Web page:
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National Drinking Water Database


Mercury (total inorganic) in Maine


Mercury is a metal from refinery and factory pollution, coal burning, landfill and agricultural runoff and erosion of natural deposits. [read more]

The Most Polluted Communities in Maine

14 water utilities reported detecting Mercury (total inorganic) in tap water since 2004, according to EWG's analysis of water quality data supplied by state water agencies

Ranked by highest average Mercury (total inorganic) level

RankSystem Population Served Positive test results of total reported tests Average Level
(Range)
1Bay Bridge Estates, Llc
Brunswick, ME
1,2331 of 20.5 ppb
(0 to 1 ppb)
2Monson Utilities District
Monson, ME
3781 of 30.25 ppb
(0 to 0.75 ppb)
3Harmon Pines Development
Portland, ME
401 of 10.2 ppb
(0.2 ppb)
4Machias Trailer Park
Machias, ME
652 of 20.15 ppb
(0.08 to 0.23 ppb)
5Friendship Water Department
Union, ME
851 of 10.13 ppb
(0.13 ppb)
6Sunrise Hill Trailer Park
Barrington, ME
1051 of 10.1 ppb
(0.1 ppb)
7Hallowell RD Mobile Home Park
S Gardiner, ME
301 of 20.05 ppb
(0 to 0.1 ppb)
8Aqua Maine,inc. Hartland Division
Rockport, ME
9651 of 60.04 ppb
(0 to 0.21 ppb)
9Marshwood Estates
Dover, ME
2251 of 30.03 ppb
(0 to 0.1 ppb)
10South Berwick Water District
South Berwick, ME
3,1153 of 40.03 ppb
(0 to 0.06 ppb)

Health Based Limits for Mercury (total inorganic)

StandardDescriptionLevel
California Public Health GoalsDefined by the State of California Office of Environmental Health Hazard Assessment (OEHHA) as the level of contaminant that is allowed in drinking water. For acutely toxic substances, levels are set at which scientific evidence indicates that no known or anticipated adverse effects on health will occur, plus an adequate margin-of safety. PHGs for carcinogens or other substances which can cause chronic disease shall be based solely on health effects without regard to cost impacts and shall be set at levels which OEHHA has determined do not pose any significant risk to health.1.2 ppb
Maximum Contaminant Limit (MCL)The enforceable standard which defines the highest level of a contaminant that is allowed in drinking water. MCLs are set as close to health-based limits (Maximum Contaminant Level Goals, or MCLGs) as feasible using the best available analytical and treatment technologies and taking cost into consideration. Source: U.S. Environmental Protection Agency.2 ppb
Maximum Contaminant Limit Goal (MCLG)A non-enforceable health goal that is set at a level at which no known or anticipated adverse effect on the health of persons occurs and which allows an adequate margin of safety. Source: U.S. Environmental Protection Agency.2 ppb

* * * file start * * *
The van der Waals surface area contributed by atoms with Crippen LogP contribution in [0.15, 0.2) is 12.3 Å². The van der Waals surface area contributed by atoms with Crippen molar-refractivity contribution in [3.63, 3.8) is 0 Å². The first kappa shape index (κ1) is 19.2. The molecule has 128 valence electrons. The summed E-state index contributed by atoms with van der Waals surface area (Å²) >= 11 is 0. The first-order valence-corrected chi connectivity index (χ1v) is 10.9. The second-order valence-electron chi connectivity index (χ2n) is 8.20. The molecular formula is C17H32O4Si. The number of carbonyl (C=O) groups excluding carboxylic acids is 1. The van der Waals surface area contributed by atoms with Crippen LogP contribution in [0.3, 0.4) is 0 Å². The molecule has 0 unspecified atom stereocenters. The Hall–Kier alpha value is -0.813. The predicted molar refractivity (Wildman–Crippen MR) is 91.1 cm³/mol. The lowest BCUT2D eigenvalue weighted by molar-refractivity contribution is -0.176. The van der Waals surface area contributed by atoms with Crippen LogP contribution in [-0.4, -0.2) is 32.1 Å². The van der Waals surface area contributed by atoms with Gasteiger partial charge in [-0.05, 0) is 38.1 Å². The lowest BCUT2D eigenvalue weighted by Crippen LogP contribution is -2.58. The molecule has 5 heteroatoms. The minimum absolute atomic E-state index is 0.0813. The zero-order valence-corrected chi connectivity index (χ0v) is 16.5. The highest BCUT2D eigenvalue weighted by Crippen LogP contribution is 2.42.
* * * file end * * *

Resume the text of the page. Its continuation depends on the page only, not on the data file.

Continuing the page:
Children's health-based limit for 1-day exposureConcentration of a chemical in drinking water that is not expected to cause any adverse, noncarcinogenic health effects for up to one day of exposure. The One-Day health-based limit (or Health Advisory, HA) is typically set to protect a 10-kg child consuming 1 liter of water per day. Source: U.S. Environmental Protection Agency.2 ppb
Children's health-based limit for 10-day exposureConcentration of a chemical in drinking water that is not expected to cause any adverse, noncarcinogenic effects for up to ten days of exposure. The Ten-Day health-based limit (or Health Advisory, HA) is typically set to protect a 10-kg child consuming 1 liter of water per day. Source: U.S. Environmental Protection Agency.2 ppb
Lifetime health-based limit, non-cancer riskConcentration of a chemical in drinking water that is not expected to cause any adverse, noncarcinogenic health effects for a lifetime of exposure. The Lifetime health-based limit (or Health Advisory, HA) is based on exposure for a a 70-kg adult consuming 2 liters of water per day. Source: U.S. Environmental Protection Agency.2 ppb
Drinking Water Equivalent LevelA lifetime exposure concentration protective of adverse, noncarcinogenic health effects, that assumes all of the exposure to a contaminant is from drinking water. Source: U.S. Environmental Protection Agency.10 ppb

Violation Summary for Mercury (total inorganic) in Maine

Data from the U.S. Environmental Protection Agency includes the following violations of federal standards in Maine since 2004

Violation TypeNumber of Violations
Failure to monitor regularly5